Wednesday, October 22, 2014

Book Review: Wilson by A. Scott Berg

Wilson by A. Scott Berg
Paperback: 832 pages
Publisher: Berkley Trade; Reprint edition (September 2, 2014)

When this book was first printed in 2013, the United States quietly marked the 100th anniversary of Woodrow Wilson's presidential inauguration--most were focused on the 50th anniversary of President John F. Kennedy's tragic passing in 1963.

Berg is a Pulitzer Prize and National Book Award winner.  He spent a decade researching and writing this biography of the nation's 28th President of the United States.

Wilson, who served from 1913-1921, rose from a Southern boyhood as the son of a minister through the ranks of academia and politics before leading the United States into the dawn of a new era.  Wilson's led the nation during World War 1 and would go on to institute many progressive reforms that shaped the country as we know it today.  These reforms would pave the way for the New Deal.  Wilson also laid the foundation of the country's foreign policy for the rest of the century.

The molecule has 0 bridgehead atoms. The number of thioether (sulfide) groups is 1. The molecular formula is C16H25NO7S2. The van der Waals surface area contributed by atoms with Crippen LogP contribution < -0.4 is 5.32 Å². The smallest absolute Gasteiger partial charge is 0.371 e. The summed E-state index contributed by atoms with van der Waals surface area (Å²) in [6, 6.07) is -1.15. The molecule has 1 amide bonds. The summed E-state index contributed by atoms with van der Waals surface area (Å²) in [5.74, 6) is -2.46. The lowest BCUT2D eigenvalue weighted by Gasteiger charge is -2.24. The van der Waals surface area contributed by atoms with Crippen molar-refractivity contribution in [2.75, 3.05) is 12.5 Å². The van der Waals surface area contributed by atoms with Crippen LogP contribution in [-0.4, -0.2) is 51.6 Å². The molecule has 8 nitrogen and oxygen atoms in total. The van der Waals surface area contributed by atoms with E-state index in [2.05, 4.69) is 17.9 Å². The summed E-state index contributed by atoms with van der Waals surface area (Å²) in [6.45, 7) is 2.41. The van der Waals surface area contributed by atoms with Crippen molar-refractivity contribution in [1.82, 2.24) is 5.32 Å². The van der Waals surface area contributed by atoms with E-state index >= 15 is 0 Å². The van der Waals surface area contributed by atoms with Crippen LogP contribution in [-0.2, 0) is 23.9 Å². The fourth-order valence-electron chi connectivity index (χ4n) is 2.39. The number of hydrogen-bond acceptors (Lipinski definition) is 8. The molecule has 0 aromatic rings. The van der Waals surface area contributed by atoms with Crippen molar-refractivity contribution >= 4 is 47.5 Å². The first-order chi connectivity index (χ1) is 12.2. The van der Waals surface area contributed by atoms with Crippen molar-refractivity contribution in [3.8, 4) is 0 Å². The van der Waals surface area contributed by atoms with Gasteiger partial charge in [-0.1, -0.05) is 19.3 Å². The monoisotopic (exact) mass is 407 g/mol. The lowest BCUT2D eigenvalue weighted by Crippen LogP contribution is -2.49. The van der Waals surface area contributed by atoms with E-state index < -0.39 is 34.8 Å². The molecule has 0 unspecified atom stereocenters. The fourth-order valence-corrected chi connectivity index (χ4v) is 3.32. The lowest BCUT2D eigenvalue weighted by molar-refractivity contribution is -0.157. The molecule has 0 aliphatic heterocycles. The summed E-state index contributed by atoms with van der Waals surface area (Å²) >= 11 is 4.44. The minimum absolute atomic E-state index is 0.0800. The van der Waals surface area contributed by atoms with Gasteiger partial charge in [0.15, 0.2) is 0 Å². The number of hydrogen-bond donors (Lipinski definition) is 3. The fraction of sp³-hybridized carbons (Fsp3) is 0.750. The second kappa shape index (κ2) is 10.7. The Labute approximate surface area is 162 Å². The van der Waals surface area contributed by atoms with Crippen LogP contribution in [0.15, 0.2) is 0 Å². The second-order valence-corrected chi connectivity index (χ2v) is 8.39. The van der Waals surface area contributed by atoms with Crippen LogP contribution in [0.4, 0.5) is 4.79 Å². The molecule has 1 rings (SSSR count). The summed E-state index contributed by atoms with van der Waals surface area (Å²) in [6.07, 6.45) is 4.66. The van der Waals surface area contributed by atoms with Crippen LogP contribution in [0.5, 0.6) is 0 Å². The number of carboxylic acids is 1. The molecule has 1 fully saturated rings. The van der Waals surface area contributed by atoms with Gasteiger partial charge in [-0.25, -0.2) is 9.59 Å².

Despite all of this, Wilson is one of the least-remembered of the great presidents.  He is often thought of as a rigid, dour figure who failed in bringing the United States into the League of Nations.  The League of Nations was the forerunner to the United Nations.

Wilson suffered a debilitating stroke, leading his wife to act as a de factor president.

In under 1,000 pages, Berg clears away the myths and misconceptions about President Wilson.  What he presents is a book on a man that was a statesman, intellectual, speaker, politician, and an idealist.

With access to hundreds of thousands of documents, including the letters of Wilson's personal physician and one of his daughters, this is easily the definitive biography of President Woodrow Wilson.

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